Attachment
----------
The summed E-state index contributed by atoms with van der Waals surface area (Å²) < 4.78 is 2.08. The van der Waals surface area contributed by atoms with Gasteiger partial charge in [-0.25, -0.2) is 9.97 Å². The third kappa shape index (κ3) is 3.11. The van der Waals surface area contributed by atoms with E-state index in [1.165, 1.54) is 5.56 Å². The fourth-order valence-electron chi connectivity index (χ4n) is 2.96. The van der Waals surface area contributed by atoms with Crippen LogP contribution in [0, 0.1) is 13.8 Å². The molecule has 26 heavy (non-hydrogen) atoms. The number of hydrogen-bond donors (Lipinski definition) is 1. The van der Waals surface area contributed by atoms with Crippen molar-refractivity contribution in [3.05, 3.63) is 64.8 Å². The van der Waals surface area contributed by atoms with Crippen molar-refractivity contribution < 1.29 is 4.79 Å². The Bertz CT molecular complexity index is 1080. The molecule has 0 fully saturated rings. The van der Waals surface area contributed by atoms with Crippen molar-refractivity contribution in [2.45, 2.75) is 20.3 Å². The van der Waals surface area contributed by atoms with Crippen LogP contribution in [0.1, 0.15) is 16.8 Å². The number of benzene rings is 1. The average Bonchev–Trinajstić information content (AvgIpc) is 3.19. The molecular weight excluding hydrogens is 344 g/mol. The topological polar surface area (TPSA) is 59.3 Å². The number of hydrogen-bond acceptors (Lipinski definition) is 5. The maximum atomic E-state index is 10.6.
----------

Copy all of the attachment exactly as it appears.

The summed E-state index contributed by atoms with van der Waals surface area (Å²) < 4.78 is 2.08. The van der Waals surface area contributed by atoms with Gasteiger partial charge in [-0.25, -0.2) is 9.97 Å². The third kappa shape index (κ3) is 3.11. The van der Waals surface area contributed by atoms with E-state index in [1.165, 1.54) is 5.56 Å². The fourth-order valence-electron chi connectivity index (χ4n) is 2.96. The van der Waals surface area contributed by atoms with Crippen LogP contribution in [0, 0.1) is 13.8 Å². The molecule has 26 heavy (non-hydrogen) atoms. The number of hydrogen-bond donors (Lipinski definition) is 1. The van der Waals surface area contributed by atoms with Crippen molar-refractivity contribution in [3.05, 3.63) is 64.8 Å². The van der Waals surface area contributed by atoms with Crippen molar-refractivity contribution < 1.29 is 4.79 Å². The Bertz CT molecular complexity index is 1080. The molecule has 0 fully saturated rings. The van der Waals surface area contributed by atoms with Crippen molar-refractivity contribution in [2.45, 2.75) is 20.3 Å². The van der Waals surface area contributed by atoms with Crippen LogP contribution in [0.1, 0.15) is 16.8 Å². The number of benzene rings is 1. The average Bonchev–Trinajstić information content (AvgIpc) is 3.19. The molecular weight excluding hydrogens is 344 g/mol. The topological polar surface area (TPSA) is 59.3 Å². The number of hydrogen-bond acceptors (Lipinski definition) is 5. The maximum atomic E-state index is 10.6.